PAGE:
Explores the nature of conflict in human social relations and strategies for conflict resolution. Students will learn and practice techniques for proactively and constructively dealing with interpersonal and intergroup conflict. Successful completion of course will enable student to be a certified community mediator in a variety of disputes.
P: graduate standing and P550 or equivalent. Designed to be a continuation of the study of statistics as they are used by practitioners of social science. Explores intricacies of statistical procedures most likely to be needed by practitioners including factor analysis and index construction, measures of association, and simple and multiple regression.
P: graduate standing and P570. Designed to provide greater depth of knowledge for topics discussed in P570 such as focus groups, case studies, survey research, needs assessment, and outcome evaluations.
P: permission of instructor and completion of P540, P550, and P570. Provides the student an opportunity to engage in independent research under the guidance of a faculty member. The student works with a faculty member in developing and carrying out a research plan. Course requirements are negotiated between the student and the supervising faculty member.
P: graduate standing. Provides the opportunity to do independent work in the area of clinical sociology on a selected problem/issue under the direction of a faculty advisor.
P: permission of the program director. Capstone class for the master’s degree in sociological practice. Guides the student through the process of working with client organizations or agencies as a practicing sociologist. The course is a semester internship as a practicing sociologist; students register for two consecutive semesters.
Review of the field with research emphasis; critical evaluation of current thought and policy; projects.
Nature of social stratification; comparison of caste, estate class, and open-class systems; theories of stratification; characteristics of local and national stratification systems; comparative analysis of stratification systems in various parts of the world; social circulation; changes in stratification structure.
Review of the field, drawing chiefly on sociological sources but giving consideration to anthropological, psychological, and historical materials. Stress on origins, religious movements, and interrelationships between collective religious behavior and social organization.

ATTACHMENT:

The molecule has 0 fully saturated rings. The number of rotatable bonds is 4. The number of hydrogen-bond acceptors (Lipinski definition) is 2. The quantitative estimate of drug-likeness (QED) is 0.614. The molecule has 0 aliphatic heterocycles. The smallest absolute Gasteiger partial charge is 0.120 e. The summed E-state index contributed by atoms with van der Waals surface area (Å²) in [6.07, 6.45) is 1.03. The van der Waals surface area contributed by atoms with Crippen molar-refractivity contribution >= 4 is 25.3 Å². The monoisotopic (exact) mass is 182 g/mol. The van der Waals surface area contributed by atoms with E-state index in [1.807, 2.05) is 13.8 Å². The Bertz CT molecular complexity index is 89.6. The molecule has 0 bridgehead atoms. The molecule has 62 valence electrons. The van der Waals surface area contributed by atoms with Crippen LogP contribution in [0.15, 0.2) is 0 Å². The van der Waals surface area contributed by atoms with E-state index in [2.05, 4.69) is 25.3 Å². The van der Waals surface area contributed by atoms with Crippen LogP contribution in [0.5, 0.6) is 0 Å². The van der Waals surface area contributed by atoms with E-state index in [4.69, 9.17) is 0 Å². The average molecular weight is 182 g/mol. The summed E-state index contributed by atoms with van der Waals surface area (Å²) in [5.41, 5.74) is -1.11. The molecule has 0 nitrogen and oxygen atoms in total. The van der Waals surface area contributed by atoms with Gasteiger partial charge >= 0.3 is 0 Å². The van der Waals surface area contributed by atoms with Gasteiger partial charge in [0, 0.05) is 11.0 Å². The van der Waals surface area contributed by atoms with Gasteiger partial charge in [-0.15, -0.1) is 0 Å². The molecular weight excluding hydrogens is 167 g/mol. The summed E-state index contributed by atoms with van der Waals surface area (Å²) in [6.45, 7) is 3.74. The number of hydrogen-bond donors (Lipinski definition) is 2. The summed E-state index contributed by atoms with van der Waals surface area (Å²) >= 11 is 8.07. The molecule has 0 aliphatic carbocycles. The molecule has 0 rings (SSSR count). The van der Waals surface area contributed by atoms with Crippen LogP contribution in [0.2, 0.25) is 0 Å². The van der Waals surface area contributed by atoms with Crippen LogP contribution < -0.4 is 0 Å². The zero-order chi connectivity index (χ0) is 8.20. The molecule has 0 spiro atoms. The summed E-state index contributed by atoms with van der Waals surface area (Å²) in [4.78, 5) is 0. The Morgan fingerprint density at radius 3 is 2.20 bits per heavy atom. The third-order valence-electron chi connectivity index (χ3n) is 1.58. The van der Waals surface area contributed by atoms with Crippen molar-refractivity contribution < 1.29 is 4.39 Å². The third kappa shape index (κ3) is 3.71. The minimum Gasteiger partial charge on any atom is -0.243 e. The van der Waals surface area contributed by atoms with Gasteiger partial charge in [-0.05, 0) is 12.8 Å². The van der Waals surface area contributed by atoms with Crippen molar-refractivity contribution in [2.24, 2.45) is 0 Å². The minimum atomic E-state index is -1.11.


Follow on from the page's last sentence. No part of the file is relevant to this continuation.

Readings and research on selected topics in deviance.
Each student selects a problem in regard to delinquency or crime on which he/she works for one or two semesters; class discussions on theories of criminal behavior.
A rigorous examination of a representative set of theoretical products, which will lead to an understanding of the basic structure and meaning of each and the creation of theory.
Selected topics in social organization and social psychology, including, but not limited to, the sociologies of work, sex roles, education, mental illness, science, sociolinguistics, socialization, deviance, sexual patterns and variations, and small group processes.
Analysis of the primary and secondary schools as social organizations. Includes interrelations among community power structure, social stratification, and the school; the roles of superintendent, principal, and teacher in community and school; the classroom as a social system; student culture; and teaching as a profession.
The social organization of medical care. Considers patterns of morbidity and mortality, social epidemiology of disease, social effects of disease, cost and use of medical services, modes of medical practice, hospital organization, and programs for medical care.
An examination of the basic points of view and review of the accumulated body of knowledge specific to gerontology. Consideration of problems of population change, housing, social adjustment, retirement, mobility, family living arrangements and finances of older persons in the United States. Comparison with other countries.